I was 29 years old when my doctor finally diagnosed me with ADHD. I had been struggling with symptoms for a long time, but it wasn't until my late twenties that I realized how much of an impact they were having on my life. I was feeling a lot of things, but I could not pinpoint "what was wrong with me".
I know I'm not alone, too many adult women remain undiagnosed. They have no idea because they lack awareness about ADHD globally and because of comorbid disorders. They think it is something else like anxiety disorders, bipolar disorder, major depression, mood disorders, eating disorders, or just personality traits & quirks. In this blog post, we'll talk all about the ways adult ADHD affects women as well as preadolescent girls; specifically based on real-world stories -- from pay gaps to parenting practices and tips for thriving with ADHD as a woman.
ADHD stands for Attention Deficit Hyperactivity Disorder. If you want to know the basics of ADHD & ADD, what causes ADHD, how common it is, learn about the different types & symptoms, we encourage you to read this article that answers the most frequently asked questions about ADHD.
Attention Deficit Hyperactivity Disorder is a disorder that affects both genders, but there are some key differences between how it affects men vs women.
For example, women are often diagnosed with ADHD later in life than men.
Specialists estimate that most adults with ADHD are women. They attribute this to a variety of factors like the fact that some ADHD symptoms - such as struggling in school or perfectionism - tend to manifest differently in girls and boys.
For example, many women with ADHD have a tendency to keep quiet, which is unusual for the pediatricians and child psychiatrists that usually deal with hyperactive kids.
The stereotypical person with ADHD is a hyperactive boy but it should also be a quiet girl with ADHD.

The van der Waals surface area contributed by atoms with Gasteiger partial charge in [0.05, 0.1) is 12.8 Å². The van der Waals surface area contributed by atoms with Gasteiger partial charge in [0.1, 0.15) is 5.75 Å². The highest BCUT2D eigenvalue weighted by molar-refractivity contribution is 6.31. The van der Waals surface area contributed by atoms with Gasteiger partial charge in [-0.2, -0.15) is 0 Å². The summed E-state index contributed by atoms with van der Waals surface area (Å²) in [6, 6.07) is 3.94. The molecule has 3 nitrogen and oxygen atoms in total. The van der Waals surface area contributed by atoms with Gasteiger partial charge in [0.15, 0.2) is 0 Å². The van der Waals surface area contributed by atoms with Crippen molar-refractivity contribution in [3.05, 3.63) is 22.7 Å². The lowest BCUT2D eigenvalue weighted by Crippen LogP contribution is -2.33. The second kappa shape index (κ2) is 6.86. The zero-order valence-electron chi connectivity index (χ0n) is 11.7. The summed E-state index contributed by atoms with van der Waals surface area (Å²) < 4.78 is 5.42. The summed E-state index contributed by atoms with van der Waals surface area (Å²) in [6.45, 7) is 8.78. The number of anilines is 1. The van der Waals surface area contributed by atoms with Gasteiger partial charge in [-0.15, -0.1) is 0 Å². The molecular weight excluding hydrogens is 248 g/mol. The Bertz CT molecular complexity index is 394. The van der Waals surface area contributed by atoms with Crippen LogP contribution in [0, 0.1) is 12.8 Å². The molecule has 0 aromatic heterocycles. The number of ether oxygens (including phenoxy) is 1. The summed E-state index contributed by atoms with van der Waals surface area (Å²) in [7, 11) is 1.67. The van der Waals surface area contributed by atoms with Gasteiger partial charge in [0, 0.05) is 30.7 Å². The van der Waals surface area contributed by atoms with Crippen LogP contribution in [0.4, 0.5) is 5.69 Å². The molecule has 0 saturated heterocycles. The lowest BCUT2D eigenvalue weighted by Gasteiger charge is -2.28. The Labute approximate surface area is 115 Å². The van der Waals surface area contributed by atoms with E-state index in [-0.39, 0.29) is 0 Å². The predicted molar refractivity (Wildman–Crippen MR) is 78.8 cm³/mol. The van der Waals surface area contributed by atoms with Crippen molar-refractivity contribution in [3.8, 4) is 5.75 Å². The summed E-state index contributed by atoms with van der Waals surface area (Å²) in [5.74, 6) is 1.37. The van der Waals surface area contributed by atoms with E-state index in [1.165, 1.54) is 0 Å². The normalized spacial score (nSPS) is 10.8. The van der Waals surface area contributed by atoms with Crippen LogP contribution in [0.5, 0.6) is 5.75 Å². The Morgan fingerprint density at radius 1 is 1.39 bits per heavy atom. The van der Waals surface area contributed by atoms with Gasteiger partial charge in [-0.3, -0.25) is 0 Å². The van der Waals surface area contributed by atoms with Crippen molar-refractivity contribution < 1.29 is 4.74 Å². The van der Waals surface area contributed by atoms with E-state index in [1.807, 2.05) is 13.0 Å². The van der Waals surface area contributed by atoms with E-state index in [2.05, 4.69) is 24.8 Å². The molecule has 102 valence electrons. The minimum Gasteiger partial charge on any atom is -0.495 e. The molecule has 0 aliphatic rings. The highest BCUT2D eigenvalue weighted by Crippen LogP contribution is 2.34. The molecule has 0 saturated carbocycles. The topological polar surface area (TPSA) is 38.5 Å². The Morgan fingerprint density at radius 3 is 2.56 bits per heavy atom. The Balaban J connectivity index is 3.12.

Before diving into the specifics it is crucial to understand that even though there is only one medical term (ADHD) with 3 subtypes (inattentive, hyperactive/impulsive, and combined), ADHD takes many different forms in the way it expresses itself and how it is perceived. So I'm not making any generalizations, I'm merely sharing the prevailing sentiments of my community.
Keep in mind that everyone is different, so don't think you have or don't have ADHD only based on the testimonials of others, you have to go through your accurate ADHD diagnosis and proper ADHD medications. Of course, the first step is always to talk to mental health professionals you can trust like a psychiatrist or a doctor that knows you well so they can provide medical advice. If you can't do that, learn as much as you can online, and do some online ADHD evaluation tests and that can be a good place to start.
One way Attention Deficit Hyperactivity Disorder (ADHD) may affect women differently is with low self-esteem and motivation😭. Women with adult ADHD tend to frequently report feeling inferior or less accomplished than their peers, even when they have a similar education level 😓. They have a negative self-image of themselves and they experience coexisting anxiety.
Another way it affects women differently is in the realm of emotions. Many women with ADHD have a hard time explaining how they feel or why something bothers them because their feelings are often more intense than what other people around them may be feeling. This can lead to toxic relationships and chronic stress because of misunderstandings and communication issues😌.
Difficulties regulating emotions, in general, can lead to self-medicating or acting impulsively. For example, women who are used to having trouble focusing and prioritizing tasks are more likely to turn to substance abuse as a coping mechanism and become dependent on it😫.
Yes, it is! We are just not trained as a society to notice it and act on it quickly so that it can be properly managed.
The sooner you know what you are dealing with, the more likely you are to develop healthy coping mechanisms that will enable you to thrive and treat ADHD.
It will also help you avoid unpleasant circumstances and numerous struggles that adult women with ADHD confront daily.